On January 30, 2020, the FCC approved what they are calling the “largest investment ever,” just over $20 billion, to fund rural broadband at up to gigabit speeds through a two-phase reverse auction mechanism called the Rural Digital Opportunity Fund (RDOF). The Connect America Fund (CAF) Phase II reverse auction is the predecessor to the RDOF, and the FCC is sticking close to the procedures and methods used in the CAF Phase II auction in 2018—at least for Phase I of the RDOF. RDOF’s Phase II, which will occur several years down the road, intends to fund unserved pockets within census blocks that would be considered “served” based on Form 477 data, but this phase will not occur until after the FCC’s Digital Opportunity Data Collection (DODC) has been completed and produced useful data.

Meanwhile, the FCC will move ahead with Phase I of the RDOF, which provides up to $16 billion for several categories of unserved census blocks:

  1. Census blocks where price cap carriers receive CAF Phase II model-based support, but have not deployed 25/3 Mbps broadband;
    1. RDOF will include non-Tribal lands census blocks, where the cost per location is above $40.00 rather than the $52.50 used in the model and where 25/3 service has not been deployed. For Tribal lands, the threshold will be even lower at $30.00.
  2. Census blocks that were included in the CAF Phase II auction, but were not won by any participant (these are largely “extremely high cost” blocks);
  3. Blocks won in the CAF Phase II auction, but where the winner defaulted;
  4. Census blocks that were not included in the CAF Phase II auction or the price cap model offer because they were over 10/1 Mbps then, but now are under 25/3 Mbps;
  5. Blocks served by both price cap and rate-of-return carriers to the extent that the census block is in the price cap carrier’s service territory as determined by the most recent study area boundary data (“split blocks” in other words, and only the price cap carrier portion will be included in the RDOF);
  6. Census blocks where no price cap carrier or other high-cost ETC is providing service; and
  7. Rate-of-return census blocks where the provider indicates that they are not expecting to extend 25/3 broadband service.

The next step is for the Wireline Competition Bureau to publish a list of preliminary eligible census blocks which will then undergo a “limited” challenge process. Companies that have deployed 25/3 or greater in the blocks on the preliminary list will be able to file challenges requesting that the blocks be removed from the RDOF. The FCC decided in the CAF Phase II proceeding that a “robust” challenge process is too administratively burdensome and time-consuming, and they maintain this position for the RDOF as well. Therefore, the FCC will not accept challenges where a challenger tries to prove a negative – that a specific area is not served.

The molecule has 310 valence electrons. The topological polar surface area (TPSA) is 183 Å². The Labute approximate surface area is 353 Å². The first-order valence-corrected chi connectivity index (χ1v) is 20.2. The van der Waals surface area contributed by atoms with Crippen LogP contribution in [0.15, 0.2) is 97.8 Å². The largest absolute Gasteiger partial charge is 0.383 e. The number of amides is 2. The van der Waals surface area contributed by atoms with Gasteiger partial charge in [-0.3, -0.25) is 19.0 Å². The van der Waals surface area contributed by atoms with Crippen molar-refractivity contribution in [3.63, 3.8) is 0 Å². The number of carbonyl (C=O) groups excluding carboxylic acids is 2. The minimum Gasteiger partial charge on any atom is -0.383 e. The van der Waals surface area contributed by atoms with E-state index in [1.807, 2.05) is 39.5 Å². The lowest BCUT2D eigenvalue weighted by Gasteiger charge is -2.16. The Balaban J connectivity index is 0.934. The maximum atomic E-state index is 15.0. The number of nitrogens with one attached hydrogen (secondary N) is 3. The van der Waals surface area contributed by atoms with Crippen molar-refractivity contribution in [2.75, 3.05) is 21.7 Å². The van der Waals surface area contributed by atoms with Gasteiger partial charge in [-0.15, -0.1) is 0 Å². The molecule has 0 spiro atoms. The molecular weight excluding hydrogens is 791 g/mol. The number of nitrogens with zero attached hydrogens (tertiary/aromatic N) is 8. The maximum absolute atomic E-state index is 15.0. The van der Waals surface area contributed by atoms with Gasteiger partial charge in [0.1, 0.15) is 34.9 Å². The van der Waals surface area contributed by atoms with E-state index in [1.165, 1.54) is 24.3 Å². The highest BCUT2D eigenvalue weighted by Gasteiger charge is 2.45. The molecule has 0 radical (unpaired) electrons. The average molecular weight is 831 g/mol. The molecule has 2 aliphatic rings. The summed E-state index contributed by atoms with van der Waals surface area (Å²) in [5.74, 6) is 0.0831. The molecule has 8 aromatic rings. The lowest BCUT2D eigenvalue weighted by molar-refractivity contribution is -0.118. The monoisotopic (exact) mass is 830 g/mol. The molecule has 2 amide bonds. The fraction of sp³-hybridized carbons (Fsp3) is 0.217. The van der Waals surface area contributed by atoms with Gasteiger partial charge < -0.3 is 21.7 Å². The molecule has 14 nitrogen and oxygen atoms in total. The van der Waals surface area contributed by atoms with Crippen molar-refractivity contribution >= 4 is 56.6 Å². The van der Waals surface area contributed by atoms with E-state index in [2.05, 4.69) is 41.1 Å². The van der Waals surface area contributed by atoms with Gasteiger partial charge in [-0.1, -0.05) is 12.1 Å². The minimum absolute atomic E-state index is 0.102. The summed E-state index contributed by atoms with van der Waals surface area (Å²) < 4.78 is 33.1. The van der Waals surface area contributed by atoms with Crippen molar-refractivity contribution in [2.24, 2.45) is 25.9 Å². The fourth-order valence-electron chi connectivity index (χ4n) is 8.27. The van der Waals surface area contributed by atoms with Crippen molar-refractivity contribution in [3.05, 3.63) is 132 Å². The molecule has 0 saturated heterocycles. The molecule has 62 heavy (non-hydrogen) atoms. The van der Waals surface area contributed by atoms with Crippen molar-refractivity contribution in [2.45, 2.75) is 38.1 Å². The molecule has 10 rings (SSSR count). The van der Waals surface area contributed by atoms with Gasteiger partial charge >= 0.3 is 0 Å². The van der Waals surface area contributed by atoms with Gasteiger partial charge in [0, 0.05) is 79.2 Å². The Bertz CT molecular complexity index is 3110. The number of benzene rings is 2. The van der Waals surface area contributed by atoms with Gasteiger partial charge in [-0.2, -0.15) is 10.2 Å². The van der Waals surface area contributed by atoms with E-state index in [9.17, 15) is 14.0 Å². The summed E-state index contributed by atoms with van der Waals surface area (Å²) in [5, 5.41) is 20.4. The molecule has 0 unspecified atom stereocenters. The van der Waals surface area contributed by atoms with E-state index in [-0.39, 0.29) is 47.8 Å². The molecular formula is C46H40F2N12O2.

The FCC commissioners adopted the RDOF Order with partial dissents from Commissioners Rosenworcel and Starks and made some key changes between the draft order and what was presented at the open meeting. First, they struck a middle ground between parties that requested significantly relaxed, or eliminated, Letter of Credit requirements and the need for the FCC to ensure that it is not authorizing “fly by night” companies with sketchy financial wherewithal to receive funding. Second, the Order now says that areas getting USDA ReConnect funding will be off-limits for the RODF, and other areas that receive similar federal and state funding are also not eligible. At this time, it is unclear what exactly the FCC means by this, and how they will determine where other federal and state funding areas are in order to remove them from the preliminary eligibility list.

Response from the industry has overall been positive, and with such a large amount of money dedicated to expanding rural broadband for the next 10 years, it is easy to see why.

JSI will continue to share developments in the RDOF including deadlines, next steps, and details about the procedures. JSI will hold a webinar on Tuesday, February 25. If you have any questions about the RDOF, please contact John Kuykendall in the Maryland office at 301-459-7590.